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Hollier raises over $500,000 in U.S. House race to represent most of Detroit

Melissa Nann Burke

Apr 15, 2022

Democratic state Sen. Adam Hollier raised more than $513,000 last quarter in his bid to represent the bulk of Detroit in Congress — a haul that could put him at or near the front of the money race in Michigan's new 13th District.

Democratic state Sen. Adam Hollier raised more than $513,000 last quarter in his bid to represent the bulk of Detroit in Congress — a haul that could put him at or near the front of the money race in Michigan's new 13th District.

Friday's filings were the first public glimpse at the spread of financial support for the crowded field of at least nine Democratic candidates vying for the open seat representing most of Detroit, the Grosse Pointes and downriver communities.

Reports were still rolling in Friday afternoon, with several candidates yet to file with the Federal Election Commission ahead of the midnight deadline.

Hollier noted that he'd raised more in his first quarter than several lawmakers in the Michigan delegation did when they first ran for Congress, including Democratic U.S. Reps. Elissa Slotkin and Haley Stevens, who flipped Republican-held districts in 2018.

"My Q1 is better, and I think it's better because people recognize that we cannot afford to have no Black member of Congress from Michigan," said Hollier, who is Black.

He was referring to the impending retirement of U.S. Rep. Brenda Lawrence, D-Southfield, who is the only African American lawmaker now representing Michigan in the U.S. House.

Hollier had over 1,000 individuals donate during the first three months of the year, including notable names like Detroit Lions owner Sheila Ford Hamp, the Rev. Horace Sheffield and Brian Peters, CEO at the Michigan Health & Hospital Association.

Hollier, who said he is a member of the Muscogee Creek Nation, also got contributions from several tribal nations.

The 13th District field includes state Rep. Shri Thanedar; John Conyers III, son of the late congressman; former state Rep. Sherry Gay-Dagnogo; businessman Michael Griffie; former Detroit City Council member Sharon McPhail; and Detroit attorney Portia Roberson, among others.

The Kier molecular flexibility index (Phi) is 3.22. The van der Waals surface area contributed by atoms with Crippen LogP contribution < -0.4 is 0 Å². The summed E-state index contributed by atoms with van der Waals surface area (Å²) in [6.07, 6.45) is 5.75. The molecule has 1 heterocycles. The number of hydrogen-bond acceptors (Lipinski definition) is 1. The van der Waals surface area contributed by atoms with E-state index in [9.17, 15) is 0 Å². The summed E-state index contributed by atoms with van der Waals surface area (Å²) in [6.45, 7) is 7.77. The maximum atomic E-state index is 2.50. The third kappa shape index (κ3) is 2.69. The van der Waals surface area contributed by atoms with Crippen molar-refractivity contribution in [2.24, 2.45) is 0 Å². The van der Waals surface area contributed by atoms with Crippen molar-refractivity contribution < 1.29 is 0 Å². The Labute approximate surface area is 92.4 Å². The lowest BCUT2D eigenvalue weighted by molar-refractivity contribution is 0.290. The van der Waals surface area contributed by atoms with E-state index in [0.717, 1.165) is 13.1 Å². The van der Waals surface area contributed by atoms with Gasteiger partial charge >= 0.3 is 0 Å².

Thanedar has a sizable edge in terms of a war chest — he last year committed $5 million of his fortune to his campaign and on Friday reported just over that much in cash reserves. He donated another $170,000 to his campaign during the first quarter.

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His campaign said Thanedar refuses corporate political action committee money and would be self-funding most of his campaign "so that he only has to answer to his constituents," rather than special interests. Thanedar carried Detroit in the 2018 Democratic primary for governor.

“Conventional political wisdom is that primaries are about name recognition, so Shri’s war chest can be potent in that regard. But also, the avenues of influence in Detroit aren’t solely monetary,” said Simon Schuster of the Michigan Campaign Finance Network.

“I don’t think numbers in campaign finance filings are yet a good way to know someone’s likelihood to victory.”

Griffie's receipts of $307,090 last quarter included a $15,500 loan he gave his campaign. He reported $252,905 in the bank. Roberson raised $267,539 and had $253,482 in cash reserves, her campaign said. And McPhail reported $35,065 in receipts and $33,330 cash on hand.

Detroit U.S. Rep. Rashida Tlaib, who is running for reelection next door in the new 12th District, posted a haul of $495,054, which her campaign said largely came from small-dollar donations. Her cash reserves stood at $1.6 million as of March 31.

Friday's reports also revealed that pro-Israel groups are helping support Tlaib challenger Janice Winfrey, the Detroit city clerk, who reported $236,296 in receipts and $220,678 cash on hand.